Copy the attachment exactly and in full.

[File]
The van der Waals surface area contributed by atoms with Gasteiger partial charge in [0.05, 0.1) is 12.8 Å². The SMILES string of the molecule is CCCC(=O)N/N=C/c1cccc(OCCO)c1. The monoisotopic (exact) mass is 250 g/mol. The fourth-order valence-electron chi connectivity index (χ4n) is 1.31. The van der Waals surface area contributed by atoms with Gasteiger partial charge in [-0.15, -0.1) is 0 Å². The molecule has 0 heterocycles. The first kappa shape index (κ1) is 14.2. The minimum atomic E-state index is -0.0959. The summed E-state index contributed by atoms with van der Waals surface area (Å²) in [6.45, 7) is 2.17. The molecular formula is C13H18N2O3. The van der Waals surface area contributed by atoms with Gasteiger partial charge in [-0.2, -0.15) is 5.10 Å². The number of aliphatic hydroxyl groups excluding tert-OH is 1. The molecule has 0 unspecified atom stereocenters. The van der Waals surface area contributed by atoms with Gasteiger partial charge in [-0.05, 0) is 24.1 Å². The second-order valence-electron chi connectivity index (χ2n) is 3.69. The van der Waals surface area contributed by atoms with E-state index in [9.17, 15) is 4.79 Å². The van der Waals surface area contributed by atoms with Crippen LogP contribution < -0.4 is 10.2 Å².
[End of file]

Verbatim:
The van der Waals surface area contributed by atoms with Gasteiger partial charge in [0.05, 0.1) is 12.8 Å². The SMILES string of the molecule is CCCC(=O)N/N=C/c1cccc(OCCO)c1. The monoisotopic (exact) mass is 250 g/mol. The fourth-order valence-electron chi connectivity index (χ4n) is 1.31. The van der Waals surface area contributed by atoms with Gasteiger partial charge in [-0.15, -0.1) is 0 Å². The molecule has 0 heterocycles. The first kappa shape index (κ1) is 14.2. The minimum atomic E-state index is -0.0959. The summed E-state index contributed by atoms with van der Waals surface area (Å²) in [6.45, 7) is 2.17. The molecular formula is C13H18N2O3. The van der Waals surface area contributed by atoms with Gasteiger partial charge in [-0.2, -0.15) is 5.10 Å². The number of aliphatic hydroxyl groups excluding tert-OH is 1. The molecule has 0 unspecified atom stereocenters. The van der Waals surface area contributed by atoms with Gasteiger partial charge in [-0.05, 0) is 24.1 Å². The second-order valence-electron chi connectivity index (χ2n) is 3.69. The van der Waals surface area contributed by atoms with E-state index in [9.17, 15) is 4.79 Å². The van der Waals surface area contributed by atoms with Crippen LogP contribution < -0.4 is 10.2 Å².